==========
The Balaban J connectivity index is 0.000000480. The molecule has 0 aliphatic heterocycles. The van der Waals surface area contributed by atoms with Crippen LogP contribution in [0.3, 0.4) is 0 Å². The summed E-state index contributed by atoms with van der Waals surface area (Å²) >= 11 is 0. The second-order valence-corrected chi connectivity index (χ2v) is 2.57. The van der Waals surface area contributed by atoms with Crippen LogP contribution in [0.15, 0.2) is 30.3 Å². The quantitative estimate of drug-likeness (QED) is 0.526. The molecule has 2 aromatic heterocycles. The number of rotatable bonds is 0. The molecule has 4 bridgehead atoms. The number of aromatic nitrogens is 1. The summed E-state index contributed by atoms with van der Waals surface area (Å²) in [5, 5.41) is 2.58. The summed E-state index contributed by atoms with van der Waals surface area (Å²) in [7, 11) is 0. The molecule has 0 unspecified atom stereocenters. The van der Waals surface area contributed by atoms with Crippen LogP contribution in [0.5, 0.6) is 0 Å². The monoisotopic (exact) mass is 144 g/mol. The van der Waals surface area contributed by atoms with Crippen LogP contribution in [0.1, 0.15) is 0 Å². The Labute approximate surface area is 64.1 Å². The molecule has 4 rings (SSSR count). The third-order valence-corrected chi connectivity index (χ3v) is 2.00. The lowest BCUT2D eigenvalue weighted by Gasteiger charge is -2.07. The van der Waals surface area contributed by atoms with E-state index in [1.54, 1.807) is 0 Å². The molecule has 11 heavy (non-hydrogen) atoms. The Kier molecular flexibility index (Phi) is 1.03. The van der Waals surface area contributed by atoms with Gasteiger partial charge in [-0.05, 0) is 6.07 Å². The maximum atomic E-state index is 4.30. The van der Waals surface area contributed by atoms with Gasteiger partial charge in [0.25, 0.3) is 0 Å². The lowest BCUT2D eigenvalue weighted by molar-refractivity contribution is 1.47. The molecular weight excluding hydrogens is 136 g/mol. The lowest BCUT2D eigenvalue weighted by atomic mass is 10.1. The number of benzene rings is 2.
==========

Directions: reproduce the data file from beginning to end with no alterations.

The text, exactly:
The Balaban J connectivity index is 0.000000480. The molecule has 0 aliphatic heterocycles. The van der Waals surface area contributed by atoms with Crippen LogP contribution in [0.3, 0.4) is 0 Å². The summed E-state index contributed by atoms with van der Waals surface area (Å²) >= 11 is 0. The second-order valence-corrected chi connectivity index (χ2v) is 2.57. The van der Waals surface area contributed by atoms with Crippen LogP contribution in [0.15, 0.2) is 30.3 Å². The quantitative estimate of drug-likeness (QED) is 0.526. The molecule has 2 aromatic heterocycles. The number of rotatable bonds is 0. The molecule has 4 bridgehead atoms. The number of aromatic nitrogens is 1. The summed E-state index contributed by atoms with van der Waals surface area (Å²) in [5, 5.41) is 2.58. The summed E-state index contributed by atoms with van der Waals surface area (Å²) in [7, 11) is 0. The molecule has 0 unspecified atom stereocenters. The van der Waals surface area contributed by atoms with Crippen LogP contribution in [0.5, 0.6) is 0 Å². The monoisotopic (exact) mass is 144 g/mol. The van der Waals surface area contributed by atoms with Crippen LogP contribution in [0.1, 0.15) is 0 Å². The Labute approximate surface area is 64.1 Å². The molecule has 4 rings (SSSR count). The third-order valence-corrected chi connectivity index (χ3v) is 2.00. The lowest BCUT2D eigenvalue weighted by Gasteiger charge is -2.07. The van der Waals surface area contributed by atoms with E-state index in [1.54, 1.807) is 0 Å². The molecule has 11 heavy (non-hydrogen) atoms. The Kier molecular flexibility index (Phi) is 1.03. The van der Waals surface area contributed by atoms with Gasteiger partial charge in [-0.05, 0) is 6.07 Å². The maximum atomic E-state index is 4.30. The van der Waals surface area contributed by atoms with Gasteiger partial charge in [0.25, 0.3) is 0 Å². The lowest BCUT2D eigenvalue weighted by molar-refractivity contribution is 1.47. The molecular weight excluding hydrogens is 136 g/mol. The lowest BCUT2D eigenvalue weighted by atomic mass is 10.1. The number of benzene rings is 2.